Psoriasis, a chronic skin disease, has persisted as long as people have manifested its dry red scaly patches on their skin. Credit: Shutterstock Photo

Stigma surrounding psoriasis has persisted as long as people have manifested its dry red scaly patches on their skin. Doctors suspect that this includes references in the Bible to "lepers."

Current medication for this chronic clears the symptoms from only about half of , and older treatments such as methotrexate have been shown to cause organ toxicity over time. As a result, just one-third of people with moderate to severe psoriasis seek treatment.

But Dr. Bruce Strober, vice chair of UConn Health's Department of Dermatology, says treatment of this common disease has experienced a "renaissance" in the past decade, with the development of more advanced therapies with minimal side effects.

Strober recently testified before the Food and Drug Administration (FDA) about a new medicine that could dramatically improve the lives of the nearly 7.5 million Americans with psoriasis.

"The reason these new injectable therapies represent a renaissance is that they effectively treat a high percentage of patients," explains Strober, who was recently recognized by the National Psoriasis Foundation for his commitment to cure psoriatic disease. "And more advanced therapies are in the pipeline."

Dr. Bruce Strober, associate professor and vice chair of the Department of Dermatology at UConn Health, pictured in the dermatology clinical offices in Farmington. Credit: Tina Encarnacion/UConn Health Photo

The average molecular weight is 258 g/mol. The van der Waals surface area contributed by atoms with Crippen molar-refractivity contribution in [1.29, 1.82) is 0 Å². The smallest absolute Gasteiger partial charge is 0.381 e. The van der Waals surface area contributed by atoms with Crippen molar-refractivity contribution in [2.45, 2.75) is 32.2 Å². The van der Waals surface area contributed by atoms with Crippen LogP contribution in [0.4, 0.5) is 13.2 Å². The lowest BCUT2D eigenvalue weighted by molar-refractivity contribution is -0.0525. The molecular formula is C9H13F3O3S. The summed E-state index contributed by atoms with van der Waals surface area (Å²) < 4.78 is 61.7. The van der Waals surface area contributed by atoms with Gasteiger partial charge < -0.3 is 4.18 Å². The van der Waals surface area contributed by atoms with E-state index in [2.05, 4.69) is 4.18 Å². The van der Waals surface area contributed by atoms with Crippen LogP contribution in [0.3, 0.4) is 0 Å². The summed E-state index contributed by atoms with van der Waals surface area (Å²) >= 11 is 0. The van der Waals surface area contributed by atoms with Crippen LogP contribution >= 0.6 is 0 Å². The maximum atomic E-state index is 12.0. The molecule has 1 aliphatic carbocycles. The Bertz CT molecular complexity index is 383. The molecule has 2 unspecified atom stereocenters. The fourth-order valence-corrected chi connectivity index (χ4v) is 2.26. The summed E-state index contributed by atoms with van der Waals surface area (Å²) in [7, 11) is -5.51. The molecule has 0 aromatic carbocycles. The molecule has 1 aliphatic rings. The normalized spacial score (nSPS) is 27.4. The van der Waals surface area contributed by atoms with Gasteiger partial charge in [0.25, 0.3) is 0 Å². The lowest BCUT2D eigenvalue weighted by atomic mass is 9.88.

Strober answered questions for the FDA about secukinumab – a novel medication for the treatment of adult moderate to severe psoriasis. In clinical trials, Strober found the drug highly effective – clearing or nearly clearing the skin of 80 percent of patients.

"This has really changed psoriasis therapy," says Strober. "These therapies have widened interest in medical dermatology in general, because the knowledge base that goes into using these medicines creates an environment and interest in all serious skin disease, not just psoriasis."

With psoriasis, it's not just a patient's skin that is inflamed but also often joints, ligaments, tissues, and organs, such as the liver and blood vessels. Unchecked inflammation throughout the body creates sticky blood vessels, which means a greater chance of clotting, and therefore an increased risk for heart attacks or strokes.

That's one reason why people with moderate to live an average of five years less than people in the general population, Strober says."Patients come in and they're focused on the risks of the medicines, and I tell them they need to focus on the risks of the disease when it's untreated.

"These patients are suffering," Strober adds. "They become reclusive, they have high absenteeism. If they go to work they are not productive, because they're incredibly self-conscious and experience physical discomfort."

Yet, even while psoriasis medications are improving, there is a lack of information about the patients themselves, which is why Strober is also working on the development of a new registry for patients.

As scientific director for the project, Strober hopes to enroll thousands of patients in the National Psoriasis Foundation and Corrona Registry. The registry will collect data on patients, following them over many years, chronicling their therapies and any issues that arise.

"A good registry has patients on many different treatments, and you compare them to see how each therapy works in the real world," he says. "Importantly, registries provide information about the safety of each treatment."